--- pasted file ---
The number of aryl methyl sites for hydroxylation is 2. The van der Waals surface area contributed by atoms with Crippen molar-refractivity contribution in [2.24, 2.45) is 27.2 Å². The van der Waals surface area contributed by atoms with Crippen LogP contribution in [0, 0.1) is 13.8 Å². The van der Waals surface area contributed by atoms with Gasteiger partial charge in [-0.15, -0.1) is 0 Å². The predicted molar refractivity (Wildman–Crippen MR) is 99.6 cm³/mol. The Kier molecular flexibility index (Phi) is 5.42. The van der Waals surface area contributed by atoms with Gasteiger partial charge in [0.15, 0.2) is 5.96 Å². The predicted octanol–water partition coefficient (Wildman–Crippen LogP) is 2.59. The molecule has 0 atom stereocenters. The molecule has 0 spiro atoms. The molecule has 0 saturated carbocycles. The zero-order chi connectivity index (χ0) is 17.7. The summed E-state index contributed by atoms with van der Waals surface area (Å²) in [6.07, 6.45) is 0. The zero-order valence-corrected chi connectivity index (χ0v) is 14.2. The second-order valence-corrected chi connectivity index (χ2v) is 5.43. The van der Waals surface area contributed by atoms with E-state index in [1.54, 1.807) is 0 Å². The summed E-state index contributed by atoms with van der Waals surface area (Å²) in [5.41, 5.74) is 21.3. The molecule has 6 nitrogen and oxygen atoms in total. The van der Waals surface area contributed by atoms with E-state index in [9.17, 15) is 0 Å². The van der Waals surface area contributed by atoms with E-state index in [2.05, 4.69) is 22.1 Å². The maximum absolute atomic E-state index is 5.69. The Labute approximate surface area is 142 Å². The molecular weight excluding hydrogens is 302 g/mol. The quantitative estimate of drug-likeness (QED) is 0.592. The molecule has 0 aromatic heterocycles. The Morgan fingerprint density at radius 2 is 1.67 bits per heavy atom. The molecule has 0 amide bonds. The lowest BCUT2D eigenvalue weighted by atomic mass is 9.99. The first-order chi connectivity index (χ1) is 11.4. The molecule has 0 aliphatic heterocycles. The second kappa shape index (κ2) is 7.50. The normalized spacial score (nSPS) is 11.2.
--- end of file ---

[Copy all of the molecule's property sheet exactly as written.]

The number of aryl methyl sites for hydroxylation is 2. The van der Waals surface area contributed by atoms with Crippen molar-refractivity contribution in [2.24, 2.45) is 27.2 Å². The van der Waals surface area contributed by atoms with Crippen LogP contribution in [0, 0.1) is 13.8 Å². The van der Waals surface area contributed by atoms with Gasteiger partial charge in [-0.15, -0.1) is 0 Å². The predicted molar refractivity (Wildman–Crippen MR) is 99.6 cm³/mol. The Kier molecular flexibility index (Phi) is 5.42. The van der Waals surface area contributed by atoms with Gasteiger partial charge in [0.15, 0.2) is 5.96 Å². The predicted octanol–water partition coefficient (Wildman–Crippen LogP) is 2.59. The molecule has 0 atom stereocenters. The molecule has 0 spiro atoms. The molecule has 0 saturated carbocycles. The zero-order chi connectivity index (χ0) is 17.7. The summed E-state index contributed by atoms with van der Waals surface area (Å²) in [6.07, 6.45) is 0. The zero-order valence-corrected chi connectivity index (χ0v) is 14.2. The second-order valence-corrected chi connectivity index (χ2v) is 5.43. The van der Waals surface area contributed by atoms with E-state index in [1.54, 1.807) is 0 Å². The summed E-state index contributed by atoms with van der Waals surface area (Å²) in [5.41, 5.74) is 21.3. The molecule has 6 nitrogen and oxygen atoms in total. The van der Waals surface area contributed by atoms with E-state index in [9.17, 15) is 0 Å². The van der Waals surface area contributed by atoms with E-state index in [2.05, 4.69) is 22.1 Å². The maximum absolute atomic E-state index is 5.69. The Labute approximate surface area is 142 Å². The molecular weight excluding hydrogens is 302 g/mol. The quantitative estimate of drug-likeness (QED) is 0.592. The molecule has 0 aromatic heterocycles. The Morgan fingerprint density at radius 2 is 1.67 bits per heavy atom. The molecule has 0 amide bonds. The lowest BCUT2D eigenvalue weighted by atomic mass is 9.99. The first-order chi connectivity index (χ1) is 11.4. The molecule has 0 aliphatic heterocycles. The second kappa shape index (κ2) is 7.50. The normalized spacial score (nSPS) is 11.2.